The atomic bomb and the lie detector?

lie_detector.JPGatom-8.jpgIn an article in the last issue of Isis (vol. 98, no. 1), Ken Alder argues for a deep connection between what he sees as two protoypically American coldwar “gadgets”: the atomic bomb and the lie detector. The unlikely pairing is spelled out somewhat in the abstract:

This essay pairs two prototypically American technological objects of the mid-twentieth century: the atomic bomb and the lie detector. Although the former has been touted as the supreme achievement of modern technoscience, and the latter dismissed as a placebo device, the two “gadgets” actually performed in analogous fashion. Indeed, the essay suggests that these technologies are best understood not in terms of narrow functionality but in terms of their performancemdashakin to that of Frankenstein’s monstermdashin the domains of justice, popular culture, and geopolitics. Specifically, it argues that the mutually supportive roles played by the two objects underscore the ways in which the theater of deterrence sustained American sovereignty during the era of the Cold War.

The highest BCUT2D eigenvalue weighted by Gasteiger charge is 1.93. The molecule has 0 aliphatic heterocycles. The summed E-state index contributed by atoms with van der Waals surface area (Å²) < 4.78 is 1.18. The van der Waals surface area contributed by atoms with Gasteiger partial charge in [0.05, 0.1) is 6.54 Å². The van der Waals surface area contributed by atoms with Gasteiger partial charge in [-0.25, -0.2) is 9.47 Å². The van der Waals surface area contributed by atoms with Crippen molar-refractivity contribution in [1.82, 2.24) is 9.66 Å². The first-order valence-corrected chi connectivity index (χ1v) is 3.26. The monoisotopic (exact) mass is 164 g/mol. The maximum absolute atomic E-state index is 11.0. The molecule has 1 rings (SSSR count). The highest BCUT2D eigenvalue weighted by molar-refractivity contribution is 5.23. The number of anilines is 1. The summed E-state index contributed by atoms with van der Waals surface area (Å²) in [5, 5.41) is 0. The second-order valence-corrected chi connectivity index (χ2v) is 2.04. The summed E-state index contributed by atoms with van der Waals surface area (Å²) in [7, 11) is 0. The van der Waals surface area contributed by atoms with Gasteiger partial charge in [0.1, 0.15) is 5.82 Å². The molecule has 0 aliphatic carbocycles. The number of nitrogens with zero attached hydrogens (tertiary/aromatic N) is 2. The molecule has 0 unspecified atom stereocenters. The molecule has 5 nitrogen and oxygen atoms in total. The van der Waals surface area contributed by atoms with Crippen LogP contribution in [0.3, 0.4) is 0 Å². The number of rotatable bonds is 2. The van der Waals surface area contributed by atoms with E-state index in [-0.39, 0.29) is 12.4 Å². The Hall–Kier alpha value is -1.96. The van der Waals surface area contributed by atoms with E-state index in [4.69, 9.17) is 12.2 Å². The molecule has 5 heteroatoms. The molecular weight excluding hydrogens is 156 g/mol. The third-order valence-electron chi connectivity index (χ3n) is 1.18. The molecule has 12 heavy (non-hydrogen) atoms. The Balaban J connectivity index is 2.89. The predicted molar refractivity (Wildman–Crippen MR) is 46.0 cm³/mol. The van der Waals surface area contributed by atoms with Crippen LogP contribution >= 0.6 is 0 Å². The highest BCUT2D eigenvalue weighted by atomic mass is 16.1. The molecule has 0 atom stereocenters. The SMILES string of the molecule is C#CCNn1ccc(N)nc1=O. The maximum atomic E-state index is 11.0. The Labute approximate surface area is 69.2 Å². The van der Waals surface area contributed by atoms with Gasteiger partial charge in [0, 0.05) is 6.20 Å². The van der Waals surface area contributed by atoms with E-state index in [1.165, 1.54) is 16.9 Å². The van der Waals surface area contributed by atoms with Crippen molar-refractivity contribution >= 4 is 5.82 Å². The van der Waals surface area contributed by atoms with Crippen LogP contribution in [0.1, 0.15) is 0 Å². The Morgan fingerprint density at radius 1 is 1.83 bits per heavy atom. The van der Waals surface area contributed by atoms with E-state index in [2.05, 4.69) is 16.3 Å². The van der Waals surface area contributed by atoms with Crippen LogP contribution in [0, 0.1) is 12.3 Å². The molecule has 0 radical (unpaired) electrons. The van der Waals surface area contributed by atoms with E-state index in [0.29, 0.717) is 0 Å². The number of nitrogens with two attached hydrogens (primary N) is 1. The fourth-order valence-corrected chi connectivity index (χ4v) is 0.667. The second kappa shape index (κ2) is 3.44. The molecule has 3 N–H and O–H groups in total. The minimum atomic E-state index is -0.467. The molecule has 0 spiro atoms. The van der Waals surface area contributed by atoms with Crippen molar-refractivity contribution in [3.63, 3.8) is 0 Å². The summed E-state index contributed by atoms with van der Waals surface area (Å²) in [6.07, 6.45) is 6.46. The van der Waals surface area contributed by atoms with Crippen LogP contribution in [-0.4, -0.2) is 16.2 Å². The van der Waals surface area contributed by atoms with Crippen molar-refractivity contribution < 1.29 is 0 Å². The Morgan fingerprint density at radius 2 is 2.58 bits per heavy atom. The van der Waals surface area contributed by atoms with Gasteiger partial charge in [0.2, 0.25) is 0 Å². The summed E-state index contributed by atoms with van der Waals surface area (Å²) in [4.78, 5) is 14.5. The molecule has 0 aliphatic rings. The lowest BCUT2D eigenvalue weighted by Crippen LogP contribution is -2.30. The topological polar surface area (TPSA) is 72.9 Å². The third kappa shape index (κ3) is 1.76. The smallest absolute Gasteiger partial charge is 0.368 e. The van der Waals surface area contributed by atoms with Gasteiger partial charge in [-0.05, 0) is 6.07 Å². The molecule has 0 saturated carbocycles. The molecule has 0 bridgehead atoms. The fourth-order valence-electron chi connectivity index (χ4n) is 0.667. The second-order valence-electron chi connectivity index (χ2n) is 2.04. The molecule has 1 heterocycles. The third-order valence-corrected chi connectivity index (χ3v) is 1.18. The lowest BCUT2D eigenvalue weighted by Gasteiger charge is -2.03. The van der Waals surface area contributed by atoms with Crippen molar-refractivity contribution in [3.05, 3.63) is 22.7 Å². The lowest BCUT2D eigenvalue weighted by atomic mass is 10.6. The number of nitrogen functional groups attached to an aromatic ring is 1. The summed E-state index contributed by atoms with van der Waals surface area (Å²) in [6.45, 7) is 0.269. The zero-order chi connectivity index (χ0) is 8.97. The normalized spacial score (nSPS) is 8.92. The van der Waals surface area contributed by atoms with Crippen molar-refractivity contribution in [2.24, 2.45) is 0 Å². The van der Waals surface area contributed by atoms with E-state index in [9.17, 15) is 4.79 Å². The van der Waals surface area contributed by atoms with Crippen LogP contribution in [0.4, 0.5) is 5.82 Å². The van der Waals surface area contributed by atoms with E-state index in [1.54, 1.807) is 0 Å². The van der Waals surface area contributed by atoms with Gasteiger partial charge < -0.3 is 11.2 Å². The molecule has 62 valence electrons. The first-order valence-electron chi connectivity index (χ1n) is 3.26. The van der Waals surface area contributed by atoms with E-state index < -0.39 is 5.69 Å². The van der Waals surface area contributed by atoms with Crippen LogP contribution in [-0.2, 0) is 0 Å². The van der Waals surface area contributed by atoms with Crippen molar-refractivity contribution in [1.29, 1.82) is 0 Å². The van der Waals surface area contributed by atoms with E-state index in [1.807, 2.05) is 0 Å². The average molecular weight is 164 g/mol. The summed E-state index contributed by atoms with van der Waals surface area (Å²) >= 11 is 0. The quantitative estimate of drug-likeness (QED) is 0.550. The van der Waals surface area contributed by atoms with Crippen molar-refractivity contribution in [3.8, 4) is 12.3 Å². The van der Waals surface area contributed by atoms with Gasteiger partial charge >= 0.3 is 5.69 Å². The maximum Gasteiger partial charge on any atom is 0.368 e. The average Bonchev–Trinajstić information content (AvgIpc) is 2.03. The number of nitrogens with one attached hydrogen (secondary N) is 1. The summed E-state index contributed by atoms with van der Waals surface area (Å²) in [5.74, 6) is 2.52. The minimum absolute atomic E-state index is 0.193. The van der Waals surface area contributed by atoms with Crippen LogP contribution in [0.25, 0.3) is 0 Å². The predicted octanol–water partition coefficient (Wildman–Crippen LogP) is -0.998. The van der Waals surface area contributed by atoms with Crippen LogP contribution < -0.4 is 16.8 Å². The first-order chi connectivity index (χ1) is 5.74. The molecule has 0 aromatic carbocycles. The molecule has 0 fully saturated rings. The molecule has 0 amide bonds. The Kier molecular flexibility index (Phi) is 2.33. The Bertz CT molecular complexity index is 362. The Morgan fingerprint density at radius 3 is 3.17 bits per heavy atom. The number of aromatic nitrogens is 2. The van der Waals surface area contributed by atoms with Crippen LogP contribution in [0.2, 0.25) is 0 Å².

About Christopher Green

Professor of Psychology at York University (Toronto). Former editor of the Journal of the History of the Behavioral Sciences. Creator of the "Classics in the History of Psychology" website and of the "This Week in the History of Psychology" podcast series.